National Park steps up enforcement action on unauthorised development

Loch Lomond & The Trossachs National Park Authority has taken further action to stop unauthorised development on an environmentally sensitive area of land.

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Those buying plots in the National Park have been warned they are unlikely to receive permission to develop
Those buying plots in the National Park have been warned they are unlikely to receive permission to develop

A temporary stop notice has been issued in relation to unauthorised works recently carried out on land between Stroneslaney Road and the River Balvaig near Balquhidder. No planning permission has been sought or granted for the work.

Earlier this year the Park Authority highli ghted concern over the marketing of small plots of land for sale at this location following a similar situation where enforcement steps were necessary at another site near Gartocharn.

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These plots are in an area at risk of flooding so any development would be unlikely to receive planning permission. Despite engagement with the landowner and agent selling the plots to make these constraints clear, a number of plots have been sold and unauthorised engineering works have now been carried out on the site.

With further plots continuing to be marketed at auction, the Park Authority is again warning potential buyers to beware of buying plots of land which are not suitable for development.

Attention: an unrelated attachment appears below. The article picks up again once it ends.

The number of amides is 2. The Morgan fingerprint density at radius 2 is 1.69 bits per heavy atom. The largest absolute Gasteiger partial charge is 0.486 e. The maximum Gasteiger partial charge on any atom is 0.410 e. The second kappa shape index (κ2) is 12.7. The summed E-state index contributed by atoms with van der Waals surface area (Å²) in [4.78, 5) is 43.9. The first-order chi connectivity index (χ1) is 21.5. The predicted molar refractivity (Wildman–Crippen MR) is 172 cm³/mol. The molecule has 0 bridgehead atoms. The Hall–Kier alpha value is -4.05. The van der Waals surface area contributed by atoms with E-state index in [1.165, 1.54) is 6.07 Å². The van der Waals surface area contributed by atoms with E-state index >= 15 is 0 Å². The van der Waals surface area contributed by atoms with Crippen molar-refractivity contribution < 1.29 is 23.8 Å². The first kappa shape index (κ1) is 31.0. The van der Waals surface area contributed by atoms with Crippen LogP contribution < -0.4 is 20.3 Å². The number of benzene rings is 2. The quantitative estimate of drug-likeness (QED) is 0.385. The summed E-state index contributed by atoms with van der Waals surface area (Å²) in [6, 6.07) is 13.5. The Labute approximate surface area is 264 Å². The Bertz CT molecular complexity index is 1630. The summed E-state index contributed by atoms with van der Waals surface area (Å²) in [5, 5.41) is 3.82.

Stuart Mearns, director of Place at the National Park Authority said: “We, along with the local community, are deeply concerned that work has commenced on this land.

“This development activity has not been authorised and is on an area of land which has a number of environmentally important qualities which mean it is unlikely to receive planning permission.

“Unauthorised development in a National Park is an extremely serious matter and we are taking urgent enforcement action by issuing a temporary stop notice. This requires all development activity to cease immediately.

"We are closely monitoring activity on this site. Further enforcement action is also being considered and steps will be taken if needed.

“What is also particularly worrying is that purchasers of the plots don’t appear to be aware of the sensitive environment or planning restrictions at this location. Plots on this land are still being marketed for sale without detailing the significant constraints of the site.

"Anyone purchasing these plots would be very unlikely to receive permission to develop them as they are in an environmentally sensitive landscape where there is a risk of flooding. We are keen to engage with those who have recently bought a plot here and to prevent anyone else from buying a plot without fully understanding these constraints.”

The National Park Authority is also liaising with the local community and relevant partner organisations.

David Johnston, chair of Balquhidder, Lochearnhead and Strathyre Community Council, said: “Despite the land flooding so regularly it is known as ‘Loch Occasional’ it is being sold off in small portions and it is clear the new owners have not been fully informed of the special environmental nature of the area around the river Balvaig.

"Some have started doing work without the necessary permissions and this is changing its nature and preventing the community and visitors from enjoying the recreational benefits they have done for years.”